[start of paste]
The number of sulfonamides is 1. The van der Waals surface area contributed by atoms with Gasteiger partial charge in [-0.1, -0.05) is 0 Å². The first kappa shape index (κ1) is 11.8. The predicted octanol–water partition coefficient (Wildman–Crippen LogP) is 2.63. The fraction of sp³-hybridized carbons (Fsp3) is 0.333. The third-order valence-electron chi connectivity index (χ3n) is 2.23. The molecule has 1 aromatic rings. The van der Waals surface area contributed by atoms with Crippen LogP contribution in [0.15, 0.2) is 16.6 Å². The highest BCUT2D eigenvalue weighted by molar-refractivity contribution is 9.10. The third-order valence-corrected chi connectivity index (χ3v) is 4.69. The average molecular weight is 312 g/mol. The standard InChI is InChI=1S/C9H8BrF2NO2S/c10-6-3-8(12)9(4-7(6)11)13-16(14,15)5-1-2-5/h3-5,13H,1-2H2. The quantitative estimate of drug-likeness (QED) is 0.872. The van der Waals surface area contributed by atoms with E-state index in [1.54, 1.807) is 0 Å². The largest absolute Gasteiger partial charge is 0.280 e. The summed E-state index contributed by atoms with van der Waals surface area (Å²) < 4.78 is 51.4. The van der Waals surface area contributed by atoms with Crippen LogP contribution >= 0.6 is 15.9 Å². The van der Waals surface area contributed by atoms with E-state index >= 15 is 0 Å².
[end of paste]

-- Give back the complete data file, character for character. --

The number of sulfonamides is 1. The van der Waals surface area contributed by atoms with Gasteiger partial charge in [-0.1, -0.05) is 0 Å². The first kappa shape index (κ1) is 11.8. The predicted octanol–water partition coefficient (Wildman–Crippen LogP) is 2.63. The fraction of sp³-hybridized carbons (Fsp3) is 0.333. The third-order valence-electron chi connectivity index (χ3n) is 2.23. The molecule has 1 aromatic rings. The van der Waals surface area contributed by atoms with Crippen LogP contribution in [0.15, 0.2) is 16.6 Å². The highest BCUT2D eigenvalue weighted by molar-refractivity contribution is 9.10. The third-order valence-corrected chi connectivity index (χ3v) is 4.69. The average molecular weight is 312 g/mol. The standard InChI is InChI=1S/C9H8BrF2NO2S/c10-6-3-8(12)9(4-7(6)11)13-16(14,15)5-1-2-5/h3-5,13H,1-2H2. The quantitative estimate of drug-likeness (QED) is 0.872. The van der Waals surface area contributed by atoms with E-state index in [1.54, 1.807) is 0 Å². The largest absolute Gasteiger partial charge is 0.280 e. The summed E-state index contributed by atoms with van der Waals surface area (Å²) < 4.78 is 51.4. The van der Waals surface area contributed by atoms with Crippen LogP contribution >= 0.6 is 15.9 Å². The van der Waals surface area contributed by atoms with E-state index >= 15 is 0 Å².